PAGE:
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Symptoms of Worms in Cats : Decoding the Kitty Health

April 27, 2017 Leave a comment

different types of worms in cats

Worms are a common problem in kittens and some cats. They are large parasites that affect the stomach and intestines including tapeworms, roundworms, hookworms and less common, stomach worms. As worms in the gut of your feline multiply, crucial nutrients are lost, resulting in poor nutrition, abdominal pain and slowed growth. There are certain worms that also feed on blood that causes poor health and anemia.

The problem is that these worms not only cause diseases in cats of all ages, but they can also have a drastic impact on a human being’s health. These parasites can be ingested accidentally and hookworms have a peculiar trait of migrating and penetrating in the skin. But the most important thing is to determine the symptoms of worms in your feline so that you can detect these worms quickly.

Let us now look at some of the symptoms of different types of worms in cats:

Different Types Of Intestinal Worms in Cats

Roundworms

Roundworms are a type of parasite that infests cats and they can even be spread to humans. They can be about 2 to 4 inches long. They are light in color, particularly tan or white with their ends tapered. They appear like  strands of spaghetti in the stool of the feline or in vomiting. If you see this, then it is likely that your kitty is infested by roundworms.

Symptoms Of Roundworms In Cats

If your feline has one or more of these symptoms then she might have roundworms in her gut:

  • Decrease in energy or activity
  • Frequent loose stools or diarrhea
  • Potbellied appearance that happens in a short period of time
  • Vomiting on a regular basis

Kittens usually acquire roundworms while nursing due to roundworm larvae in the mammary glands of their mother. But a cat of any age can acquire roundworms by ingesting the eggs consisting of larvae. This can happen when the kitty eats the host consisting of eggs. Some of the common roundworm hosts encompass: birds, roaches, rodents and earthworms.

Use an effective de-worming treatment after discussing with your veterinarian and treat roundworms in your cat.

Tapeworms in Cats

Tapeworms are commonly found worms in cats. The main carriers of tapeworms in felines are fleas. Hence, infestation from tapeworms in cats is a typical side effect of flea infestation. These worms are quite visible in the stool or in the fur surrounding the tail of the feline. Segments of tapeworm break off and get through the stool of the cat. They are small, rice-like in appearance. But the peculiar thing about these worms is that they can grow by several inches long inside the body of the cat.

Symptoms Of Tapeworms In Cats

  • The appearance of tapeworm segments in stool or attached to the tail of the cat or fur around the anus
  • Weight loss (which can range from minor to severe)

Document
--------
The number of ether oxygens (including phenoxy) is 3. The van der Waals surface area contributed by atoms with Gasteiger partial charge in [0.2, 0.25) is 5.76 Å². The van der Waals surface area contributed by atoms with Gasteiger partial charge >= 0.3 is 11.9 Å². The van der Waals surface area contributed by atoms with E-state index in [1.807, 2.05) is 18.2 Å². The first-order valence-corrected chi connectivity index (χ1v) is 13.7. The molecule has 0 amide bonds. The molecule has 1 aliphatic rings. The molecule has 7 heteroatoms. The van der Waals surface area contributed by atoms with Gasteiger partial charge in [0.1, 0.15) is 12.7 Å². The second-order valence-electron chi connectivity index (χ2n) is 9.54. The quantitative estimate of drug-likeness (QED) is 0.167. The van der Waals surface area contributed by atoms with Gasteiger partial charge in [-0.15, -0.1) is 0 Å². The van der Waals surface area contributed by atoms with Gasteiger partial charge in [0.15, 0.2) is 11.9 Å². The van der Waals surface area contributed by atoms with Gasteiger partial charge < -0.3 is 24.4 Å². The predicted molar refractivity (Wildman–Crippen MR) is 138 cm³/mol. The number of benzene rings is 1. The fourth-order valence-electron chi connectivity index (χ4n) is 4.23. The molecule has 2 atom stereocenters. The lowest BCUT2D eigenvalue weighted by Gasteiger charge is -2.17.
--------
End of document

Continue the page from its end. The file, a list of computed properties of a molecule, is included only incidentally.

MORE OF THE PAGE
Young fleas, also known as larvae eat tapeworm eggs, which then grows into adults. If your feline ends up ingesting the flea while licking the flea bites or chewing the skin, the tapeworm which exists on the flea attaches itself to the intestinal lining of the feline, where it grows. Tiny segments detach from tapeworm which are excreted in the stool of the cat. The kitty can even vomit a bout of tapeworm on an occasional basis.

Use a de-worming treatment as suggested by your veterinarian to treat tapeworms in your cat. But since, fleas are the main culprit that carries tapeworm, it is recommended to use a flea preventative treatment that gets rid of adult fleas, larvae and eggs. Also clean your cat’s bedding to prevent further flea re-infestation.

Hookworms in Cats

Hookworms are not visible to the human eye. They are very thin and grow up to 1/8 inch long. The peculiar thing about these worms is that they can be transmitted from cat to human if they walk in the infested area with bare feet. The hookworms burrow into the skin of the feet and enter the digestive tract. They suck the blood of the feline resulting in anemia. This can create a life-threatening situation in felines.

Symptoms Of Hookworms In Cats

  • Abdominal pain
  • Blood appearing in the stool of the kitten
  • Frequent loose stool or diarrhea
  • Weakness or lethargy

Treat hookworms with a de-worming treatment as recommended by your veterinarian. You might require two or more treatments to kill adult hookworms and the larvae after they hatch.

Stomach Worms in Kitty

Stomach worms are rarely seen in cats. But most of this worm infestation occurs when the kitty eats the vomit of an infected animal.

Symptoms Of Stomach Worms In Cats

  • Decreased activity / lethargy
  • Moderate to severe vomiting
  • Swift weight loss

Some of the common hosts for stomach worms encompass: cockroaches, beetles, grubs, crickets and rodents. Use a de-worming treatment as suggested by your veterinarian to treat stomach worms in your cat. As the worms die, they will be passed out through the stool of the feline. The eggs will also get killed by the treatment. The symptoms should also subside within two weeks.

So, now that you know the symptoms of different types of worms residing in your kitty, if you observe them take her to the veterinarian as soon as possible, and get her treated.